Garden smackdown

A public-garden tiff

By
July 20, 2011

In case you missed it, the latest spat in the vegetable-gardening world took place recently in Oak Park, Michigan, where the city threatened to sue a family for filling the front yard with vegetables.

As the family in question noted in the blogosphere, the front-yard veggie patch — a very tidy, organized patch, to be sure — came about as the result of the family having to rip up the front yard to replace the broken sewer line destroyed by the tree planted by the city in front of the house years ago . . . you get the picture.

Of course, after the brouhaha went viral, the city dropped the charges against the family — only to renew them for the family not being speedy enough on getting their dogs licensed. Who knew that both veggies and dog tags could get you three months in jail?

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1. by Amanda on Jul 20, 2011 at 1:35 PM PDT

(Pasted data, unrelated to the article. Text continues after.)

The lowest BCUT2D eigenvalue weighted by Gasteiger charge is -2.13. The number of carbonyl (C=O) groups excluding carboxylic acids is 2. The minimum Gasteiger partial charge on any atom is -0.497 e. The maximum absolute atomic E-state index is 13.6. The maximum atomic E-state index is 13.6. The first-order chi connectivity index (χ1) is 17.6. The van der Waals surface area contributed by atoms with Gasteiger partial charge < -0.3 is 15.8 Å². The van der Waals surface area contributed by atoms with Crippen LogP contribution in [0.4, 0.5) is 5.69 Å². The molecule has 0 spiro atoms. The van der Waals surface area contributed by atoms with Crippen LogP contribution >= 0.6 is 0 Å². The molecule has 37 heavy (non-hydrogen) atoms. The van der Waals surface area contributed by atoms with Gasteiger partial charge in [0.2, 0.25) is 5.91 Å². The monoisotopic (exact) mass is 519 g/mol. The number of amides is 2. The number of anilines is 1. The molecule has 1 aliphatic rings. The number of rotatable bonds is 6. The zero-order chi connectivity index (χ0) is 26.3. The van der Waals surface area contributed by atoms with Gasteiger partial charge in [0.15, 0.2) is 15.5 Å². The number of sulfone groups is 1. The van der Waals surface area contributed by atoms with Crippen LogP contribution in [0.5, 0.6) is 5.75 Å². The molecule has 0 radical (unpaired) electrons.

I heard somewhere that ornamental plants in front of the house used to be a sign of wealth. If you were poor, you had a garden. In California, I’ve seen houses with gorgeous rosemary out front. It’s ornamental and useful, too. While not a vegetable, it certainly has its uses. I’ve also suggested that people do the same with chives or green onions outlining a flower bed instead of, say, monkey grass.

2. by Patricia on Jul 20, 2011 at 8:05 PM PDT

Not just rosemary, Amanda. There are a lot of “decorative” artichoke plants in the lansdscapes of California. Lately I have seen Cardoon, but must say those are usually just for the flowers. Here in Santa Rosa there are a lot of front yard gardens and they are not a new thing.

3. by Amanda on Jul 21, 2011 at 4:48 AM PDT

We’re in Florida. I know that the rules are often strict around Orlando. So, I knew nothing about the artichoke plants. Thanks for sharing. Gardening (even in small spaces like ours) is becoming a real interest of mine.

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